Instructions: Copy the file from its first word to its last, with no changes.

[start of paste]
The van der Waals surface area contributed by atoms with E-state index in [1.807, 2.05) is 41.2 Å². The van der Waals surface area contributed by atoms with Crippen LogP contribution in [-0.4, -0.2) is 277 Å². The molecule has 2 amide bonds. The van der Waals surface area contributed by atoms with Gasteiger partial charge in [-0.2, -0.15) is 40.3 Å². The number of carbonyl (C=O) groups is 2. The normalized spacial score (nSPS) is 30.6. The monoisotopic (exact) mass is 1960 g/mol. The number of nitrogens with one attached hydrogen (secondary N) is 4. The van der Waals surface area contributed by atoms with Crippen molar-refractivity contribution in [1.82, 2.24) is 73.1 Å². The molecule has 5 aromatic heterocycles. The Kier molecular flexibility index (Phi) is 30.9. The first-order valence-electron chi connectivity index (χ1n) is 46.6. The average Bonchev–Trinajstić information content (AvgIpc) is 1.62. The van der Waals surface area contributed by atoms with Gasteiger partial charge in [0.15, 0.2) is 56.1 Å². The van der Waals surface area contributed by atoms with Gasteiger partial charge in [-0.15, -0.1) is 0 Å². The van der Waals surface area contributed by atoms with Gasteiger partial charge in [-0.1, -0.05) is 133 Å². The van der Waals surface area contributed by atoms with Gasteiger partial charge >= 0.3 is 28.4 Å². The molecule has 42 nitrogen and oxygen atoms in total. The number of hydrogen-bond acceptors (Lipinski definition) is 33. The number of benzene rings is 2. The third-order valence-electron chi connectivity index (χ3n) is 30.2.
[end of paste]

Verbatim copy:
The van der Waals surface area contributed by atoms with E-state index in [1.807, 2.05) is 41.2 Å². The van der Waals surface area contributed by atoms with Crippen LogP contribution in [-0.4, -0.2) is 277 Å². The molecule has 2 amide bonds. The van der Waals surface area contributed by atoms with Gasteiger partial charge in [-0.2, -0.15) is 40.3 Å². The number of carbonyl (C=O) groups is 2. The normalized spacial score (nSPS) is 30.6. The monoisotopic (exact) mass is 1960 g/mol. The number of nitrogens with one attached hydrogen (secondary N) is 4. The van der Waals surface area contributed by atoms with Crippen molar-refractivity contribution in [1.82, 2.24) is 73.1 Å². The molecule has 5 aromatic heterocycles. The Kier molecular flexibility index (Phi) is 30.9. The first-order valence-electron chi connectivity index (χ1n) is 46.6. The average Bonchev–Trinajstić information content (AvgIpc) is 1.62. The van der Waals surface area contributed by atoms with Gasteiger partial charge in [0.15, 0.2) is 56.1 Å². The van der Waals surface area contributed by atoms with Gasteiger partial charge in [-0.15, -0.1) is 0 Å². The van der Waals surface area contributed by atoms with Gasteiger partial charge in [-0.1, -0.05) is 133 Å². The van der Waals surface area contributed by atoms with Gasteiger partial charge >= 0.3 is 28.4 Å². The molecule has 42 nitrogen and oxygen atoms in total. The number of hydrogen-bond acceptors (Lipinski definition) is 33. The number of benzene rings is 2. The third-order valence-electron chi connectivity index (χ3n) is 30.2.